air gases in water). At 20 C, a typical air saturator only transfers 74% of the air to seawater relative to freshwater. This shortfall can be corrected by either increasing the recycle rate, or by operating the saturator at a
higher pressure. The paper presents design charts for both these options.
2012 Elsevier B.V. All rights reserved.

1. Introduction
Dissolved air otation (DAF) is an emerging process for the clarication of seawater before desalination by reverse osmosis. The
success of DAF depends on a number of physical processes relating
to the movement of bubbles and particles through water, and to the
dissolution and precipitation of air. These processes have been studied
in detail in relation to the clarication of freshwater and robust design
procedures are available [2]. The much higher salinity of seawater,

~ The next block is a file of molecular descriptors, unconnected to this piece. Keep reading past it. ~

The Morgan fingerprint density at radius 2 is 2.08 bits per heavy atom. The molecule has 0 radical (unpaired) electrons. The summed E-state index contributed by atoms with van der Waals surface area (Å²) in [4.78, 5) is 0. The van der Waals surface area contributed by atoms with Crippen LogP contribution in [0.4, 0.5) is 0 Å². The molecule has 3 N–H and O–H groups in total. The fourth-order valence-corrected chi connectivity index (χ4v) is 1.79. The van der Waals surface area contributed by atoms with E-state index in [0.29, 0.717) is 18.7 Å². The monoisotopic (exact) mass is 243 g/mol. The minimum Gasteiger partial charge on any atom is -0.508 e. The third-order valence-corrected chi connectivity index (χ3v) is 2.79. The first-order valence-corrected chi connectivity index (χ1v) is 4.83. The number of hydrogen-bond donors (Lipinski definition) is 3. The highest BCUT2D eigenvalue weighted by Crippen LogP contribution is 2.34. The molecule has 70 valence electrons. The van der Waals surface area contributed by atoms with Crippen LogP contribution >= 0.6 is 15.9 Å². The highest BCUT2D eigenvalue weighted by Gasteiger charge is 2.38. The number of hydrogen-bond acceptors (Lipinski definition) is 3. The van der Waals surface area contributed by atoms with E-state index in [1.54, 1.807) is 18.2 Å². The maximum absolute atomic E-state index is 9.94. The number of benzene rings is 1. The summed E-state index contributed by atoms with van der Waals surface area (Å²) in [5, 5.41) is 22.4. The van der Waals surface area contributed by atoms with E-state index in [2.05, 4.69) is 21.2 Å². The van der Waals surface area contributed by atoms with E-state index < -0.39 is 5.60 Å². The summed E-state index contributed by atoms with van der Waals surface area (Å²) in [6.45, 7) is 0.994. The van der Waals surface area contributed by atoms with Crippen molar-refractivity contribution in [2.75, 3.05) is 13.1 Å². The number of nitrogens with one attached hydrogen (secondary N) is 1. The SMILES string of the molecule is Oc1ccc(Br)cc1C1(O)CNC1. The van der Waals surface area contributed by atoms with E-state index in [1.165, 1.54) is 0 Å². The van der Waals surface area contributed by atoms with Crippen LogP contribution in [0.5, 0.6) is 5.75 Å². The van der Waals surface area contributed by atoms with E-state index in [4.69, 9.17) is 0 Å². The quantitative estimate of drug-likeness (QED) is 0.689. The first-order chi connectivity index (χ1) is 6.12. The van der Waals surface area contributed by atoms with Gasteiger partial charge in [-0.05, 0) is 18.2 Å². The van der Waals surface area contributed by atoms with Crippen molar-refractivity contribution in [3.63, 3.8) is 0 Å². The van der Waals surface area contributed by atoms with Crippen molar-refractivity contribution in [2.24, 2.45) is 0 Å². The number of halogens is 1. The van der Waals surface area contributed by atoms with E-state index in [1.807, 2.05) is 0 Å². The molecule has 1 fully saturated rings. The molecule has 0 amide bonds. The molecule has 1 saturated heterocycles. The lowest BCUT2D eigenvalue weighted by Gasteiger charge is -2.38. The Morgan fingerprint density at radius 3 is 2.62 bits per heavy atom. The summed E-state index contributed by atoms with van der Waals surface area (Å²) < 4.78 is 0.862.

however, requires some adjustments to the conventional design
guidelines to ensure the optimal efciency of DAF. The objectives of
this paper are to identify how seawater affects DAF performance and
to propose methods whereby the design procedures are adjusted.
The concentration of dissolved matter in seawater is described in
terms of its salinity (S). It is expressed on a mass basis as the grammes
of dissolved material per kilogramme of seawater. For seawater of
average composition it is 35.16 g/kg, but varies in the open oceans
from about 31 to 38 g/kg. The higher values are found in the
Corresponding author. Tel.: +27 11 559 2148; fax: +27 11 559 2395.
E-mail addresses: (J. Haarhoff),
(J.K. Edzwald).
0011-9164/$ see front matter 2012 Elsevier B.V. All rights reserved.

Mediterranean Sea, Red Sea (Arabian Gulf), and the Persian Gulf.
Lower values are found near the mouths of rivers. For the purposes